When they say that cinema is the window on the world, it could not be truer than for the cinema in Cuba and especially for the cinema at the Havana Film Festival.
For most Cubans this is the only way to get a vision of life, love and death from anywhere outside the shores of the island.
The 33rd Inter-National Festival of New Latin American Film finished the other weekend in Havana, having run from the 1st until the 11th of December. The eager and educated local population and film professionals from around the World, could watch films from ten o’clock in the morning till the last screenings at ten o’clock at night, at cinemas all around Havana.
The Festival headquarters were based at the majestic, if a little well worn ‘Hotel National’. Here, there were press conferences during the day and in the evenings the directors could meet over ‘mojitos’ in the gardens of the hotel, with Cuban ‘Son’ musicians playing, and always a cool breeze coming in from the Caribbean sea.
I, personally, saw over thirty films, some made in Cuba, others in other islands in the Caribean, South and Central America, as well as films from Europe and North America.
There were the normal categories of Film in Competition, including Features, Directors First Feature, Documentary and Animation, and also special showings of new films from Canada, Norway, France, Poland and Serbia.
Part of the joy of the festival in Havana was to watch the films in the old style large theatres such as the Rivera, the Charles Chaplin and the Acapulco. Then after the screenings, to come out onto the street, which often appeared like a film set, with the low volume of traffic, and most of that pre-1960 American cars, and the lack of modern day advertising, billboards and bussle.
At the first screening of ‘Cool Hand Luke’, the theatre was packed, but we were asked to be patient as they could not project the especially restored 35mm version of the film, and so were waiting for a DVD copy to arrive. When this did not arrive, a silver haired Californian came to the front of the theatre, he was the original screenwriter , and he went on to explain how the film came about. Apparently, the Producer, by chance had noticed a cheap paperback in a Hollywood bookstore, and liking the title “Cool Hand Luke” brought the book and then the films rights without even bothering to read the book itself. Fortunately, the story was a good one, and with Paul Newman getting involved another Hollywood classic was in the making.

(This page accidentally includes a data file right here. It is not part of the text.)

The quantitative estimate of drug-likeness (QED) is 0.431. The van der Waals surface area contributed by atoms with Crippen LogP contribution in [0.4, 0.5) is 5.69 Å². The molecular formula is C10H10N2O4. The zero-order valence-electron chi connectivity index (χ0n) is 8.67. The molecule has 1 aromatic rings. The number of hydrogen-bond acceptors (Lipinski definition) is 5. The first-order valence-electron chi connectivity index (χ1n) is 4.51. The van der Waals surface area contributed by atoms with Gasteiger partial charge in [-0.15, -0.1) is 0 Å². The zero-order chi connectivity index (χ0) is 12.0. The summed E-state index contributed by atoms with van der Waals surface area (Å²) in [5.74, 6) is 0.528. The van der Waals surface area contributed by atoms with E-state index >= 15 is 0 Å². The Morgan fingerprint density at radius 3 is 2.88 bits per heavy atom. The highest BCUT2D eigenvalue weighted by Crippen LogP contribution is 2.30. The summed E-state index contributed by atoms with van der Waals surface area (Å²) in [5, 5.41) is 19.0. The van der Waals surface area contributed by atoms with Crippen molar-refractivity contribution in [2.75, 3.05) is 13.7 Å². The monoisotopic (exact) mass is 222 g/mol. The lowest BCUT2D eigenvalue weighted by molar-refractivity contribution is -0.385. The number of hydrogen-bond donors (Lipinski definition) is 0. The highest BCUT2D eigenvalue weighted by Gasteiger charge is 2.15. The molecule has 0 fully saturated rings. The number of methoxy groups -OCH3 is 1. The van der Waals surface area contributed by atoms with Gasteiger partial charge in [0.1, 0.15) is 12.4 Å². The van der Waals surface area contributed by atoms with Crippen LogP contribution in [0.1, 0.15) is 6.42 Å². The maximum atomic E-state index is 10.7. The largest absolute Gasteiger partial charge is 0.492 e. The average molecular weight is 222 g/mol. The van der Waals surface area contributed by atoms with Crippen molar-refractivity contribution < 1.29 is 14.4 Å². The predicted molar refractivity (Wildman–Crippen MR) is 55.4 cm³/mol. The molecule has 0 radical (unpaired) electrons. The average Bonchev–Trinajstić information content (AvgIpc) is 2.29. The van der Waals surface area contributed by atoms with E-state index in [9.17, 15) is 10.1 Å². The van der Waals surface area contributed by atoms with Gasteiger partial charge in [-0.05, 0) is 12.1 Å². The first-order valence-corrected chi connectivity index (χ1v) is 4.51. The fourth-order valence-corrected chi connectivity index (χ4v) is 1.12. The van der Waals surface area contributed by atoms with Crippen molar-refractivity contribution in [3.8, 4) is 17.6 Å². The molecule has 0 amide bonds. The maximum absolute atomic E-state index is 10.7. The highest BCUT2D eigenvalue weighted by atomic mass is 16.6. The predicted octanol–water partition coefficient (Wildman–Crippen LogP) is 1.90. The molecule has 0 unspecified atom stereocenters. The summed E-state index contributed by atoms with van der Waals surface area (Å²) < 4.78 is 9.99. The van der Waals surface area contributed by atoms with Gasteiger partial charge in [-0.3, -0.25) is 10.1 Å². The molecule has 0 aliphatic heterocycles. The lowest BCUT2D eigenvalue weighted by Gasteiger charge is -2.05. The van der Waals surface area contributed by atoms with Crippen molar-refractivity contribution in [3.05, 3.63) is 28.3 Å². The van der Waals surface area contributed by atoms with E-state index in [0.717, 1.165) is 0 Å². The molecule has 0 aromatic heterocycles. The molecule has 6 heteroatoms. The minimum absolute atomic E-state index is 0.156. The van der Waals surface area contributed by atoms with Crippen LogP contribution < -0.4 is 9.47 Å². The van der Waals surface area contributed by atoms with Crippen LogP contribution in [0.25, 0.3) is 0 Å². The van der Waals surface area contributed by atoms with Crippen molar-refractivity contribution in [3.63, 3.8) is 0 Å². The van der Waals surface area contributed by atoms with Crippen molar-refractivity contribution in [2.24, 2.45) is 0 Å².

My favourite Cuban Film in Competition was “Fabula”, a story of romance in modern day Havana, which turned into an unusual love triangle. Notable South American films included the Brazilian “Elite Troop 2”, a blockbuster story of the war between police, the special police and drug gangs in Rio; “Bombal”, a period drama of the life of Chilean writer Maria Luisa Bombal; and “Las Acacias”, a road movie from a new director from Argentina.
There were visions of the continuing street crime in Venzuela in the film “Las Caras del Diablo” (The Faces of the Devil) , and of the families separated by the war in Guatemala, in the film “Distancia”.
The local audience roared with laughter at the comedy from Santo Domingo, “Lotoman”, which asked on the film poster ‘what would you do with 100 million?’, something the Cubans probably never even dream about.
The possible conflicts and problems caused by what was termed ‘residential tourism’ were highlighted in the documentary film “Paradise for Sale”, which focused on the North American buyers of land in coastal Panama.
The high profile “Bordertown” with Lopez and Banderas dramatically recreated the murders of young female workers at factory towns along the Mexican border.
The French film “Liberdad” (Korkoro) was a beautiful tale of the plight of a family of gypsies in Second World War torn France.
The film especially created for the Festival “Seven Days in Havana” was directed by seven chosen directors from the Latin Film World. It was celebrated by a big, post screening party at the ‘1830’ Club on the waterfront ‘Malecon Avenue’. Guests including Benicio del Toro, drank rum cocktails and danced to Cuban fusion music under the full moon, on the terraces of the club which were lapped by the dark, Caribbean sea.
The Festival is not really a working market festival due to the lack of Distributor Companies attending, but there were showings of experimental shorts, and the chance to view new work and new talent from all over Latin America and beyond.
I had a very interesting and amusing time at the Festival in Havana this year, and I was pleased to witness that the Cuban population still greatly appreciate this annual event which brings them their much needed window on the world.
The prizes were awarded on the last day of the Festival and included “Trope de elite2” for Best Director, “El inferno” from Mexico for Best Film, “Animales de alquiler”(Animals for rent) from Costa Rica for best Animated Film, “Agnus Dei” from Mexico for best Documentary and “Distancia” from Guatemala for Best Direstors First Film.
The writer of this blog, Robert Harrison, would like to thank Esencia Experiences and their team in Cuba, for all their expert local knowledge and their pre-trip advice, as without them my visit to Havana would probably not have been possible, and certainly would not have been so enjoyable.